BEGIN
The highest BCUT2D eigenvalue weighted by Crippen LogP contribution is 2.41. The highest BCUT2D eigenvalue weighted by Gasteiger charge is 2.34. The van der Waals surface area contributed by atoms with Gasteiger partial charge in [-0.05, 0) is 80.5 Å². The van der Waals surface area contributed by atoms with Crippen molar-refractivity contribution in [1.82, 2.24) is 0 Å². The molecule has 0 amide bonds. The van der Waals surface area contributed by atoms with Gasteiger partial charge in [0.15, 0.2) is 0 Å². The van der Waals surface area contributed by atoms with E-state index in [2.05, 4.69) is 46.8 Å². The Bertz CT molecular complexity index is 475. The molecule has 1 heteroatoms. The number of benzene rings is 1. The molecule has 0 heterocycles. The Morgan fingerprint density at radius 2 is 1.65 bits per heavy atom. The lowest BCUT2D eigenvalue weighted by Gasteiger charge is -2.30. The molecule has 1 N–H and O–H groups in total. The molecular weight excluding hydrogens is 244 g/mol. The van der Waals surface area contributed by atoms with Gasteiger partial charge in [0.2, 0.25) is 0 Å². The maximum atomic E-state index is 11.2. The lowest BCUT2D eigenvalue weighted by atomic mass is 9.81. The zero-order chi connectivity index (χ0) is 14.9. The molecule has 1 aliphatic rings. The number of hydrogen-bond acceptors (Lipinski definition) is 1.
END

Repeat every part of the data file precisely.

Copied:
The highest BCUT2D eigenvalue weighted by Crippen LogP contribution is 2.41. The highest BCUT2D eigenvalue weighted by Gasteiger charge is 2.34. The van der Waals surface area contributed by atoms with Gasteiger partial charge in [-0.05, 0) is 80.5 Å². The van der Waals surface area contributed by atoms with Crippen molar-refractivity contribution in [1.82, 2.24) is 0 Å². The molecule has 0 amide bonds. The van der Waals surface area contributed by atoms with Gasteiger partial charge in [0.15, 0.2) is 0 Å². The van der Waals surface area contributed by atoms with E-state index in [2.05, 4.69) is 46.8 Å². The Bertz CT molecular complexity index is 475. The molecule has 1 heteroatoms. The number of benzene rings is 1. The molecule has 0 heterocycles. The Morgan fingerprint density at radius 2 is 1.65 bits per heavy atom. The lowest BCUT2D eigenvalue weighted by Gasteiger charge is -2.30. The molecule has 1 N–H and O–H groups in total. The molecular weight excluding hydrogens is 244 g/mol. The van der Waals surface area contributed by atoms with Gasteiger partial charge in [0.2, 0.25) is 0 Å². The maximum atomic E-state index is 11.2. The lowest BCUT2D eigenvalue weighted by atomic mass is 9.81. The zero-order chi connectivity index (χ0) is 14.9. The molecule has 1 aliphatic rings. The number of hydrogen-bond acceptors (Lipinski definition) is 1.